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This lesson is about teaching winter to students with severe special needs. We talk about winter all the time with our students, especially when it snows or is very windy or very cold outside. I think winter is a common topic in our daily conversation, often used to break the ice with co-workers, classmates or even strangers. What’s more, it’s important to understand what weather reporters or other people are talking about when you need to decide what to wear.
Therefore, I assumed that incorporating a winter lesson into a class for students with special needs is a good idea. Weather is an interesting topic to
teach- I need to consider my students prior knowledge and their learning level, there are many simple, engaging and effective ways in which I can teach my special education students about the weather. A student misconception is the students will think snow comes from the clouds sweating. I designed this lesson to give a systemic introduction to winter.
I focused on relating students’ prior experience and knowledge from daily lives with the story- a snowy day with new vocabulary. In the following group activity, students experienced the winter by using their senses (sight, hearing, smell and touch).
Tailored to severe needs students, the explanation of the why winter comes and goes will be touched upon briefly but the students will not be expected to fully understand this concept. The teacher will be more concerned with the students understand of how winter affect us.
One thing that I hope the students would get out of my lesson is: with prompting and support, make connections between a story or poem and one’s own experiences. Students can learn winter vocabulary (New words: Snowsuit, footprints, stick, plop, angel, slid, snowball, thought, melted), and to know about a weather-snow experience.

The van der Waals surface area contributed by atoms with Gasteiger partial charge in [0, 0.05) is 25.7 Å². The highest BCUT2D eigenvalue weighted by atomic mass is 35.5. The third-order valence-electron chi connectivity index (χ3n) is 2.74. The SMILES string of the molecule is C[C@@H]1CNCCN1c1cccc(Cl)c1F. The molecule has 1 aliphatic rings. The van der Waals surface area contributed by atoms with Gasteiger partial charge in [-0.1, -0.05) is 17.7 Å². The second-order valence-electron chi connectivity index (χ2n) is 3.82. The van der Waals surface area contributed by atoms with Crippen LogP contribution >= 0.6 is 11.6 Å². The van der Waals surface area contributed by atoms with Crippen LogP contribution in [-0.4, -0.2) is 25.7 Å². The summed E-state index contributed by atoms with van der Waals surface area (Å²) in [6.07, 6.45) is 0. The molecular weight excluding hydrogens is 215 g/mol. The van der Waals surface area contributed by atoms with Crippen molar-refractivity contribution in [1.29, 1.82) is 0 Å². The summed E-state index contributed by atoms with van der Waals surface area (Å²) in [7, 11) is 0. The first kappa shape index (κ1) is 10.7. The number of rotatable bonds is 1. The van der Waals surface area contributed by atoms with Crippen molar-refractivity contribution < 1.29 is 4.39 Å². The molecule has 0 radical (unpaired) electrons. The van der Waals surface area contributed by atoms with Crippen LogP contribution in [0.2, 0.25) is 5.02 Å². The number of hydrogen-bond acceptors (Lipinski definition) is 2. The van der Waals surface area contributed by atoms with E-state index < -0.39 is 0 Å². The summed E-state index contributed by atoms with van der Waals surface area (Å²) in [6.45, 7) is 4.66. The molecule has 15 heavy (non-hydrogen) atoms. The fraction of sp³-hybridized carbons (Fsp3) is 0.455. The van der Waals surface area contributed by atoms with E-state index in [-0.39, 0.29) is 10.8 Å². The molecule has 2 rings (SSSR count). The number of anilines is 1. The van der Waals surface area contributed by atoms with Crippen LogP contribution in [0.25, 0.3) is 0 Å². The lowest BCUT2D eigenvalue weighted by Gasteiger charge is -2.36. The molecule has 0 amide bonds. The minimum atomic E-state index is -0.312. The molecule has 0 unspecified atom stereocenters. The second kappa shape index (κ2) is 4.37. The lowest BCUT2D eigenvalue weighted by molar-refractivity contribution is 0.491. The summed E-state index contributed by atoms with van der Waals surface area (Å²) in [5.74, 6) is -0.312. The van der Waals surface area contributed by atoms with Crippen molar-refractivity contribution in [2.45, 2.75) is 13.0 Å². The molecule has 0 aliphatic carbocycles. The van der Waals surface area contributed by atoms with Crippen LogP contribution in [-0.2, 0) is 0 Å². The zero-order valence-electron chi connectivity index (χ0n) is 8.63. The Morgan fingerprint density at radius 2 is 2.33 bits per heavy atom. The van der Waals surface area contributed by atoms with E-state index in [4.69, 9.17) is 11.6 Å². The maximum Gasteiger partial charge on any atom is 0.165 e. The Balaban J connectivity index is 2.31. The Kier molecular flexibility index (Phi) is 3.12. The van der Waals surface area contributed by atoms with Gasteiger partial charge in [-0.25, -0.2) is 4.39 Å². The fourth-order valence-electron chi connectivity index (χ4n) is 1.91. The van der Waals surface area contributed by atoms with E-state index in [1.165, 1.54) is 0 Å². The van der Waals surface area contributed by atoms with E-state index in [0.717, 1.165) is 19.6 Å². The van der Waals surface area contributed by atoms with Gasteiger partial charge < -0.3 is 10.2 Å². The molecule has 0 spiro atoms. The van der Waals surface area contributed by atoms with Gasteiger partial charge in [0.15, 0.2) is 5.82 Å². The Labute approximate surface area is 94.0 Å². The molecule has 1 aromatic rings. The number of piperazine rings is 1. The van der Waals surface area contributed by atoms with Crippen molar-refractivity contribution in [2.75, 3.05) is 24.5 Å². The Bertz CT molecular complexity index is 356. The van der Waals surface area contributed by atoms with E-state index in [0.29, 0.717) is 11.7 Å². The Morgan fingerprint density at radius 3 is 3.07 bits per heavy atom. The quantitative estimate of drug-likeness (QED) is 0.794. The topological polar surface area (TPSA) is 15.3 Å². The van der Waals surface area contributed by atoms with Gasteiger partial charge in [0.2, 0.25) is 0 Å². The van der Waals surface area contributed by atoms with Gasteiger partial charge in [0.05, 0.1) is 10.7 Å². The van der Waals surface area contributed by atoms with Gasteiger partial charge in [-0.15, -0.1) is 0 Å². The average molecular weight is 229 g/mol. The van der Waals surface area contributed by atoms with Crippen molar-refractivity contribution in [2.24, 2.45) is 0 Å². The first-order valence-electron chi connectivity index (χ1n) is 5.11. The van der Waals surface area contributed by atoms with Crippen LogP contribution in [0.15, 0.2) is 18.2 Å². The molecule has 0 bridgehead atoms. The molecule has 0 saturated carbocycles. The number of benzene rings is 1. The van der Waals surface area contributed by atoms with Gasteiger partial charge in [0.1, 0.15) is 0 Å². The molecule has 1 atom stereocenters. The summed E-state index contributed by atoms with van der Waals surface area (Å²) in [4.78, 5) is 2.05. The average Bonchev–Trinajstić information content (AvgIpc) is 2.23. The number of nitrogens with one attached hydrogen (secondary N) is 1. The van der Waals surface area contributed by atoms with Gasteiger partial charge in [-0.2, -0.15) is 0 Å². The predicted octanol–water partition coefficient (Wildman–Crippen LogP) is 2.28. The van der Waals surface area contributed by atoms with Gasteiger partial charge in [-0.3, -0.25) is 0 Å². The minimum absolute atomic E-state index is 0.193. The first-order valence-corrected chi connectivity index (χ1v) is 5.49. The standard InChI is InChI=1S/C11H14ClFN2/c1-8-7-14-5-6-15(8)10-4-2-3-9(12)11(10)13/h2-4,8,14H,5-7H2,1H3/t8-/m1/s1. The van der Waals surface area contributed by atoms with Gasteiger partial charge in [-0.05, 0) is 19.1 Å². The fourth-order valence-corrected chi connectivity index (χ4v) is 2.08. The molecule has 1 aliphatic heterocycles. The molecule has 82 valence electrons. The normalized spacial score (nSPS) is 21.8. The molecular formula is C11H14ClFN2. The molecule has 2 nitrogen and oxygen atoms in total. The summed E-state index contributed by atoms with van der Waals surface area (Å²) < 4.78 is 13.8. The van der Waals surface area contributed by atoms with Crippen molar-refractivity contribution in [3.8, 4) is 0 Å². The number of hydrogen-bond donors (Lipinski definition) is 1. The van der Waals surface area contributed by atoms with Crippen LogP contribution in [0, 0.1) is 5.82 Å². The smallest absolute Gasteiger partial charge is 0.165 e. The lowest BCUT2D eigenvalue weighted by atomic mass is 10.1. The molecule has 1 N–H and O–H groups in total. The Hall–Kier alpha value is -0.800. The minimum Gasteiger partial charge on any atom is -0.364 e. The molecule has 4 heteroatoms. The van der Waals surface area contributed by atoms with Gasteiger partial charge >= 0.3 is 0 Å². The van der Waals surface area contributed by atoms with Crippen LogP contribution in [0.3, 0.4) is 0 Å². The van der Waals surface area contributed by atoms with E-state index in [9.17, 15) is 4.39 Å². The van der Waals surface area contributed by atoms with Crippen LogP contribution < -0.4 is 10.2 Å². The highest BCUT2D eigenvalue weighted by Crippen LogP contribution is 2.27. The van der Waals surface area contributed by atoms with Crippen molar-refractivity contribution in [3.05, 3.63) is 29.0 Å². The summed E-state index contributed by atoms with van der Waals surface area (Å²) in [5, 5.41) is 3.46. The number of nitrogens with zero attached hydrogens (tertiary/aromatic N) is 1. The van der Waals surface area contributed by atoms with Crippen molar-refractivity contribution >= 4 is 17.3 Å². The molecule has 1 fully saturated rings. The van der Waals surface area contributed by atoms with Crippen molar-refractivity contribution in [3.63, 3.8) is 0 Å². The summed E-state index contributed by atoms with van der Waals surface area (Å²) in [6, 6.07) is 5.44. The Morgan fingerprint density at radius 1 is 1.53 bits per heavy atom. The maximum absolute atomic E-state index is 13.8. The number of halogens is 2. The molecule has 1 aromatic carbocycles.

I feel the activity “make your footprints” was successful because all of the students were engaged and participating. Students enjoyed working with the sponges and creating their own footprints. Since there was a minimal amount of information involved during this activity, students were able to grasp it more. The biggest challenge is how to make the teaching more effective to students with more difficult behaviors. Since Autism is a spectrum disorder, which means that there is a wide degree of variation in the way it affects the students.
Their communication level and learning patterns varies from each other as well. Some are always low motivated and some are quite sensitive (out of control). I was wondering how much information they have received and how much they have perceived? How to let these students also have the sense of participation? In some choice making sections, I don’t know how long I should wait for their responses, or how many times I should repeat the question. There are several things that I would change if I taught this lesson again. I would like to make some accommodations for diverse learners.
For example: pictures for ESL students, differentiated center for different learning styles, give enough time for students to respond and safety/emergency concerns in class. In addition, I would develop more steps in assessment part. Such as pre-assessment before the lesson, formative assessment, and summative assessment at the end of the lesson to check their final learning outcomes. I felt that there were good things about this lesson as well as things that I could have improved upon. Over all, students seemed to enjoy the lesson. I think I met my learning objectives according to the class reaction and feedback.
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